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Employing Evidence-Based Practice to Customize Patient Care

By Editor in Chief, Justin Kwan, OD, FAAO 

October 21, 2019,  
I recently watched a TED talk by Mel Robbins which has nearly 19 million views. I will paraphrase and add to her key points. Getting what you want is simple, but not necessarily easy. All day long you have ideas that could change your life, your practice, and your patients. And yet, we all have this “inner snooze button.” We will never feel like we want to change. Tomorrow, set your alarm for 30 minutes earlier and get up right away. Face the physical force required to change your behavior and do something productive with your new-found time. 

Maybe there’s a hundred items on your to do list and it’s become difficult to prioritize, almost paralyzing. There aren’t enough resources in your practice. What we’ve learned in school may actually not be in the best interest of our patients. If better is possible, good is not enough. 

I think all of us want to practice preventative medicine, where we can diagnose and reduce risk of visual impairment and ocular discomfort by intervening at the earliest stage possible. Intervention may be just monitoring rather than all the implications of initiating treatment, considering the burden on the patient and healthcare system. 

Teaching evidence-based practice was one of the best things, not only for my students, but for myself as well. It gave me the framework to ask the right questions and critique scientific information so that I can reliably assess patients’ risk and treatment effectiveness instead of “taking somebody’s word for it.” Having confidence in yourself and communicating knowledge effectively is a continuous process, which is why we call it the “practice” of medicine.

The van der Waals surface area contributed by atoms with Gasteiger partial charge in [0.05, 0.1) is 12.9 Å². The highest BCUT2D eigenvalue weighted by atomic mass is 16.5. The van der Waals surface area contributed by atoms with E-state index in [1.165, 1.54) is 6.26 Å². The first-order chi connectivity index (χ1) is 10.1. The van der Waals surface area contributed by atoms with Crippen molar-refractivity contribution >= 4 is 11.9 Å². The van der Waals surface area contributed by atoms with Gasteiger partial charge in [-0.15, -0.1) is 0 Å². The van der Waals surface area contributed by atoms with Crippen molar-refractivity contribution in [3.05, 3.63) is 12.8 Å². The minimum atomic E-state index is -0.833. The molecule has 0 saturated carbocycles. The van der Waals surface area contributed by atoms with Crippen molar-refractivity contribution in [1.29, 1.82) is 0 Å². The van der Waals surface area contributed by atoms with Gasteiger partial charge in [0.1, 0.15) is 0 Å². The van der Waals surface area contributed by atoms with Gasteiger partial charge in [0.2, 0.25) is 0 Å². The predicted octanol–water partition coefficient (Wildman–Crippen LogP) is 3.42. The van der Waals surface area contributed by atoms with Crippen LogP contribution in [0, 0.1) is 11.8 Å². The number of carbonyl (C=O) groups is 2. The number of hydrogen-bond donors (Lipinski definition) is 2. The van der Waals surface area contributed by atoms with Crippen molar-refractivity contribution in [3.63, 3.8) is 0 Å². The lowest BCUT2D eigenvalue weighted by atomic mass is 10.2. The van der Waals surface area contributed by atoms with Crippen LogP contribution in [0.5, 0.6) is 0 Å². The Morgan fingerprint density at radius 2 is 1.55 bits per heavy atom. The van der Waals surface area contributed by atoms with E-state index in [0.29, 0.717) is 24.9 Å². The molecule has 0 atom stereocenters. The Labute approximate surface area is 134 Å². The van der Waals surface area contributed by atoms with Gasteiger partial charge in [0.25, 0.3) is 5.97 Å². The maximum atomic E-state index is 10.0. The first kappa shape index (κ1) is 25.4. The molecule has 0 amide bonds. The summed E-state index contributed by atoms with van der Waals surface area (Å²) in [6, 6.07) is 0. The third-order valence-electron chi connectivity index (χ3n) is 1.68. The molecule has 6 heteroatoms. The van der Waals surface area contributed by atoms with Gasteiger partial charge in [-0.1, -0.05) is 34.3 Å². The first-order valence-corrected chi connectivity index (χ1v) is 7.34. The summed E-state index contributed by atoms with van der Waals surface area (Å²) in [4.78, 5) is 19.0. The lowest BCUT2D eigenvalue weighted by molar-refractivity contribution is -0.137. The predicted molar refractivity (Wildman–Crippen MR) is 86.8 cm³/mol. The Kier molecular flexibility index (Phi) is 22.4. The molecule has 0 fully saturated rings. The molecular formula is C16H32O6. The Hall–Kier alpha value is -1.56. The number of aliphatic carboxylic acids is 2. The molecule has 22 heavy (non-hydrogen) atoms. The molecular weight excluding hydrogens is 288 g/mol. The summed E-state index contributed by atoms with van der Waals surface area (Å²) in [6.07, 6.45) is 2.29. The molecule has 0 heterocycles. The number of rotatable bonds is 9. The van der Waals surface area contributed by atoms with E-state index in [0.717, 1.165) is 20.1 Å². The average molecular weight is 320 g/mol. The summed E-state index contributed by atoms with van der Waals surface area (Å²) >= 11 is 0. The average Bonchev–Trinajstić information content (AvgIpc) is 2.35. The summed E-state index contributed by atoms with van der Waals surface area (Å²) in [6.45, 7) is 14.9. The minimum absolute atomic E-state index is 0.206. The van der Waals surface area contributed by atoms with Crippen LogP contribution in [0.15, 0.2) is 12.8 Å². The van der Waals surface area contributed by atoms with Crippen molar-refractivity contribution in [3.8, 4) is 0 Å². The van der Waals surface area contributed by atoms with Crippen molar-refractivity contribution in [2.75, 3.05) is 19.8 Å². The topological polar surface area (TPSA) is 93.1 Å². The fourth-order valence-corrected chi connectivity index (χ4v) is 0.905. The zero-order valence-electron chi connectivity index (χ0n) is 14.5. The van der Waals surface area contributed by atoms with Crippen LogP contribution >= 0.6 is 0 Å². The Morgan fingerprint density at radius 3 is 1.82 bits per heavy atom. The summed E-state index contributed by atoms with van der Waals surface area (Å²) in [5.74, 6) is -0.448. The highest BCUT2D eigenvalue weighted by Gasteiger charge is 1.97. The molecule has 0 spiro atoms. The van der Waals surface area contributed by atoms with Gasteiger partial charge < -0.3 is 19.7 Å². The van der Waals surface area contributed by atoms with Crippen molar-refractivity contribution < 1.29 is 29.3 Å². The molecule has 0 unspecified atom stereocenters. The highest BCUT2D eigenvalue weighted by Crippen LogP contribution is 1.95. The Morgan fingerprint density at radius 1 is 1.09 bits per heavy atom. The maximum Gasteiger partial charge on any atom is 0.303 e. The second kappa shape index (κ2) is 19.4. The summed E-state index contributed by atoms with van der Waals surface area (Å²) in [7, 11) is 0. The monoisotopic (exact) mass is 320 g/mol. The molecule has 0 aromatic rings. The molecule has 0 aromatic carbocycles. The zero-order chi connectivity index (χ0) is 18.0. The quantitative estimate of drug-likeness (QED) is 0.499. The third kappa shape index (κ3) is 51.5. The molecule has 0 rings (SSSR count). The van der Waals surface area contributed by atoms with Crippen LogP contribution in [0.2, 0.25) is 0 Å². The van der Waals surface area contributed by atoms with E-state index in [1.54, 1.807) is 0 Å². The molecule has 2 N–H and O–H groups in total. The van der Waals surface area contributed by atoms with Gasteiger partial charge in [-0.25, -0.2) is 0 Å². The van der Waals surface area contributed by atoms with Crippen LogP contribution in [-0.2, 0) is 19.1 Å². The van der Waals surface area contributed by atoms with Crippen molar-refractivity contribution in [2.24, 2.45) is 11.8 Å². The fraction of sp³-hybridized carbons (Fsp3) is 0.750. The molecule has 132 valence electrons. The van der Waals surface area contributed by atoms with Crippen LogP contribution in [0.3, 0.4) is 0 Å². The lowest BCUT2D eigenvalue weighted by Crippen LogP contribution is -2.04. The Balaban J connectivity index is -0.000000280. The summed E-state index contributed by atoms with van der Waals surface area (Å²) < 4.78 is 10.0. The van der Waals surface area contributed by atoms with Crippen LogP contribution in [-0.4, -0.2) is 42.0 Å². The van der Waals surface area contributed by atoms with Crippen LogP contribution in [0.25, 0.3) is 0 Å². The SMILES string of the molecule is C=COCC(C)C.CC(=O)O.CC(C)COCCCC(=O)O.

I distinctly remember having to read multiple journal articles prior to seminars before Sunday clinic as a third year, and also during the lunch hour. My most respected professor told us that he wished he had a working knowledge of biostatistics, such as chi squared, so the information in these articles would translate better to clinical practice. So, whether it’s odds ratio, relative risk or multivariate regression, there are numerous ways to quantify the very things our patients walk in with. 

Hopefully in the future, we will see how the risk factors learned in textbooks need to be updated and then more fully inform a calculated risk at an early age, even before the first detectable sign of disease onset. After all, not all risk factors are created equal. That is the power of scientific data. 

We cannot wait 15 years for standard of care to change when the evidence is available today. I challenge us to not just “check the boxes” for signs, symptoms, and risk factors but learn from those that have quantified these very things with sound study design. From there, we can truly customize care to each and every patient.